Step 1 – Local Anesthesia

Your dentist will administer local anesthesia to numb the area where he or she will work. Badly infected teeth take longer than average to get numb, but your dentist won’t begin until you can’t feel any pain. It’s important that you feel comfortable with your dentist so you can speak up if you feel excessive pain or have concerns about the procedure.

Step 2 – A Dental Dam

Your dentist will place a dental dam in your mouth which will isolate the affected tooth. The dam keeps saliva and bacteria out, so your dentist can thoroughly clean the canals.

Step 3 – Cleaning Out the Pulp

To reach the pulp, your dentist will drill a small hole in your tooth. The hole is drilled in the chewing surface or the back of the tooth for teeth in the front of your mouth. Next, he or she will use a series of tiny dental instruments to remove the pulp, periodically irrigating the canals.

Step 4 – Filling the Canals

Once the pulp chamber and canals are clean and dry, your dentist will fill them. Dentists use a rubbery material called gutta-percha. Next, he or she will place a temporary filling over the hole to seal the tooth.

Step 5 – Restoring the Tooth

Most teeth will need a crown to restore their strength. You’ll make arrangements to return for a custom-made crown to keep the affected tooth from chipping or cracking.

The process takes about 30 to 90 minutes. Larger teeth, like molars, take the longest.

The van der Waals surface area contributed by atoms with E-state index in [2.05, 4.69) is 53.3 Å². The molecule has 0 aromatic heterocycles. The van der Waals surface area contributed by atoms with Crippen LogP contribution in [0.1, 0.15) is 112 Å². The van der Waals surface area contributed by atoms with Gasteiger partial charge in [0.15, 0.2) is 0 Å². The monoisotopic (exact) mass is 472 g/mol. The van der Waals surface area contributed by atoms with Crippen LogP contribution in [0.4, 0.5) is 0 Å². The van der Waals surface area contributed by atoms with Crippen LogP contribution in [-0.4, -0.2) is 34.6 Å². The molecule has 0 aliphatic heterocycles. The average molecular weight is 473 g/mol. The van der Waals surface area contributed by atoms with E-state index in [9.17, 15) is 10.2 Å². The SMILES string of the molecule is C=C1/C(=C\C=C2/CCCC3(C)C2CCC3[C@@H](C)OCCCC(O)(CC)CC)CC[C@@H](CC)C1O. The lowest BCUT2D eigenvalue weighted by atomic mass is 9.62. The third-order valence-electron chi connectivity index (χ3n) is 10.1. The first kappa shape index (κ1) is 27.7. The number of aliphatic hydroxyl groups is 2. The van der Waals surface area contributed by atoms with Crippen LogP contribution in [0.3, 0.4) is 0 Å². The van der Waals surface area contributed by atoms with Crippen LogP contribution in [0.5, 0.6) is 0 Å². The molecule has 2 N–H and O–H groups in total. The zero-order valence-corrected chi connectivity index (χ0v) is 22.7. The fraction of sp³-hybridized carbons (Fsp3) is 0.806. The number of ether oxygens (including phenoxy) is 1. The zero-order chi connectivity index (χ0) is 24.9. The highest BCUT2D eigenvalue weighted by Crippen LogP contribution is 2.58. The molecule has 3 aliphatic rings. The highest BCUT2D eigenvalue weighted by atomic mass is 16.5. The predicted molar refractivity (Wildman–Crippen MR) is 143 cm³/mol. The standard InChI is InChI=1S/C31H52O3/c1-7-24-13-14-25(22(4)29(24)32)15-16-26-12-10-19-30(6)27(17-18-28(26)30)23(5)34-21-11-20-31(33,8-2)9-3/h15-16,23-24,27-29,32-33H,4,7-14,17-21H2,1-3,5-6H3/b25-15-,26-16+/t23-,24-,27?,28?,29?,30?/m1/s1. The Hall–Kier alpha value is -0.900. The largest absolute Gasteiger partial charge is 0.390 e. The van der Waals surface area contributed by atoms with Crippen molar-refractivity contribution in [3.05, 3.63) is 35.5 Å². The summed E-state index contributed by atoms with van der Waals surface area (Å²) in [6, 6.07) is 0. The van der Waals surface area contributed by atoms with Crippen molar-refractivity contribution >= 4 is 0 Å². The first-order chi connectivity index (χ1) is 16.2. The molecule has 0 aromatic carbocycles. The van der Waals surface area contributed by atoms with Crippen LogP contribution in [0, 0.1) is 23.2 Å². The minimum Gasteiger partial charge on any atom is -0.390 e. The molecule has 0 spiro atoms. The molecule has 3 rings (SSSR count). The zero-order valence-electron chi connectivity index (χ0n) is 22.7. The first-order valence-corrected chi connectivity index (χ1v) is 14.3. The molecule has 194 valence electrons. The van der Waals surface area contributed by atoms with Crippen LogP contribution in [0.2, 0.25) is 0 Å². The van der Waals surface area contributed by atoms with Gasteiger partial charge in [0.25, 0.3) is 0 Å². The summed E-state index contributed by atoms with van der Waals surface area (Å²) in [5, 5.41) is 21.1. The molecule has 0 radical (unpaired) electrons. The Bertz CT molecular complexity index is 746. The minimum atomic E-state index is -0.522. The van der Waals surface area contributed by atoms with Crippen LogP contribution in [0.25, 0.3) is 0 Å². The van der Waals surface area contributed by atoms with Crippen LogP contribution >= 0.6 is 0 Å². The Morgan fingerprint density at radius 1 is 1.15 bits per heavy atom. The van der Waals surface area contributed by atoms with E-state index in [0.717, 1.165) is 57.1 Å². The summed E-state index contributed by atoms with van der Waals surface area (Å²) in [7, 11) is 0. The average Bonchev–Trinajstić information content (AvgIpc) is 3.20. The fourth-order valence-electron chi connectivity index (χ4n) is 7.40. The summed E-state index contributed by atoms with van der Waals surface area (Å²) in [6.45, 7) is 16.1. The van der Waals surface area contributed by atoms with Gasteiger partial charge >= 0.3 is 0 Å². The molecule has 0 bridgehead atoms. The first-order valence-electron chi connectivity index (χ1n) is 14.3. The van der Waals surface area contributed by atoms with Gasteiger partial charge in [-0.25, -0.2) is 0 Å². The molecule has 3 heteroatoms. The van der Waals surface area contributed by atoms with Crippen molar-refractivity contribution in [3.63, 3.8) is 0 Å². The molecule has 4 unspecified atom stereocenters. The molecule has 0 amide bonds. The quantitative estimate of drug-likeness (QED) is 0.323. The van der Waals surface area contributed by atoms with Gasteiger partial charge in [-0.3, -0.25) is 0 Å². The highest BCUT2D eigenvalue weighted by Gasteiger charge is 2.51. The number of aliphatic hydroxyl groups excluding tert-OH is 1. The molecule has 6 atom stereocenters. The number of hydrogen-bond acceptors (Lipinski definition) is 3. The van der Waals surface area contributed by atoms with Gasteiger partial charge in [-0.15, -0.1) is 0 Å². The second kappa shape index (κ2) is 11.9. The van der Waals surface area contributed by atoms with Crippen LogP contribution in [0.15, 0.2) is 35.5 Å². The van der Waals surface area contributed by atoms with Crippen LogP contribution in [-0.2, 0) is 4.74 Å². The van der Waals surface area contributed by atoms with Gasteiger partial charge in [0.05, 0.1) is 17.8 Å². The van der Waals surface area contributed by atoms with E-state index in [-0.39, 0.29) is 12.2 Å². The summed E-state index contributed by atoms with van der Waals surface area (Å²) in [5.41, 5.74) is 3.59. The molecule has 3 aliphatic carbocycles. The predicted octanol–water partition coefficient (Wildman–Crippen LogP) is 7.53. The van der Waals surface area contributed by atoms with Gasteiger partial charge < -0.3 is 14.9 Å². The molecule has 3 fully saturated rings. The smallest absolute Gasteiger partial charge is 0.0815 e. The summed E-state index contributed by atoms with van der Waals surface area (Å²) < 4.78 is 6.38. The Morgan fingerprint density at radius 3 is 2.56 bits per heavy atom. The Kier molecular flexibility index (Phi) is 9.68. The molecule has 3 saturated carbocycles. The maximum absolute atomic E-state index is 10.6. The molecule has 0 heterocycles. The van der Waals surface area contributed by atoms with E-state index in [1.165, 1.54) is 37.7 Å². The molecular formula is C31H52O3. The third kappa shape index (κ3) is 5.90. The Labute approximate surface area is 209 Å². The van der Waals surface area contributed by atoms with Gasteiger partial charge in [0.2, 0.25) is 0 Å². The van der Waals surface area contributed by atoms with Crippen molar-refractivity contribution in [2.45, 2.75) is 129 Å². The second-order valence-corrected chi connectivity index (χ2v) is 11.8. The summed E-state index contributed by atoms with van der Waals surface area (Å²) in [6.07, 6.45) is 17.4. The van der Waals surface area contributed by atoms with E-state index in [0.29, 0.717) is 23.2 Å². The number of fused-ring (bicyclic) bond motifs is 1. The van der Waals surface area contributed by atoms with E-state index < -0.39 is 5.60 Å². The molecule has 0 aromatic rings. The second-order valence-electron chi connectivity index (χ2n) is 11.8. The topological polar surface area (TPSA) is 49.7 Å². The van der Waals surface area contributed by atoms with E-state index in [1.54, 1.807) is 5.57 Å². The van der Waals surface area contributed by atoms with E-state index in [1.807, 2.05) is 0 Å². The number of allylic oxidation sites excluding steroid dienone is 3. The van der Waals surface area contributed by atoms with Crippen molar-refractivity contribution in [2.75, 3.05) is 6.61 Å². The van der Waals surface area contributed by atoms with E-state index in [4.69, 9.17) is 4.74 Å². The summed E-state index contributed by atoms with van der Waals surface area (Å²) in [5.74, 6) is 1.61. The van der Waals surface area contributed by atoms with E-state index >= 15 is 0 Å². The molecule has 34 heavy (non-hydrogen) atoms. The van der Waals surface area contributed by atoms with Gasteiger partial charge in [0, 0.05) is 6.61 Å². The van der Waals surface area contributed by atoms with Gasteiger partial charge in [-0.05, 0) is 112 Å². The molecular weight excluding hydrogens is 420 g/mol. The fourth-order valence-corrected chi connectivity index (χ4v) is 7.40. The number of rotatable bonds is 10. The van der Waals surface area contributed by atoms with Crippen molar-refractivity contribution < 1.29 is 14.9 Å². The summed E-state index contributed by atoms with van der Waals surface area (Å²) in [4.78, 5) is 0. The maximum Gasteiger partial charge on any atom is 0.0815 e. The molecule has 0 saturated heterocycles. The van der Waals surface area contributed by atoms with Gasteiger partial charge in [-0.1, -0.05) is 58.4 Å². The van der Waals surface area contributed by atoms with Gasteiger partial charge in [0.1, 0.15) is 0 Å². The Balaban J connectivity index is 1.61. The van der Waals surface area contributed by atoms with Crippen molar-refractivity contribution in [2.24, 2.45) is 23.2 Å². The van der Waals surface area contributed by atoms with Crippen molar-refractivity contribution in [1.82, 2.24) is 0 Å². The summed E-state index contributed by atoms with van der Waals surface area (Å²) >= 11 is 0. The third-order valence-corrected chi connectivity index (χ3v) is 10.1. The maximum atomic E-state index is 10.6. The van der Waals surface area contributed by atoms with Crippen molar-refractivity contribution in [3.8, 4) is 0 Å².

Is There Any Discomfort After Root Canal Therapy?

Many people report minor soreness or tenderness for a day or two after their procedure. An over-the-counter analgesic is usually sufficient. Your jaw may ache a little from holding it open for so long as well. Severe pain after a root canal is not normal and you should contact your dentist immediately.

What Should I Do After Having a Root Canal?

To hasten your recovery:

  • Avoid eating until the area where you had the root canal isn’t numb anymore. It’s very easy to bite your cheek or tongue when you can’t feel anything. Have a meal before your procedure to avoid hunger afterward.
  • Don’t chew on the side where you had the root canal until you have your final restoration.
  • Don’t smoke – quit if you can. Tobacco use makes it harder for your body to heal.
  • Rest for the rest of the day. A well-rested body heals faster.
  • Brush and floss normally, but be careful around the affected tooth.

Your Final Root Canal Appointment

Almost all teeth need the protection of a crown, as the tooth will be more brittle after root canal therapy. Once you have a crown, your tooth will have the same strength it had before. This is the last step in preserving your tooth; it will last for many years, possibly a lifetime. An affordable dentist can create a custom crown that matches your other teeth, so no one will know you’ve had a root canal.

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Manatee Dental of East Bradenton

3805 State Road 64 East, Bradenton, FL 34208

(941) 538-6339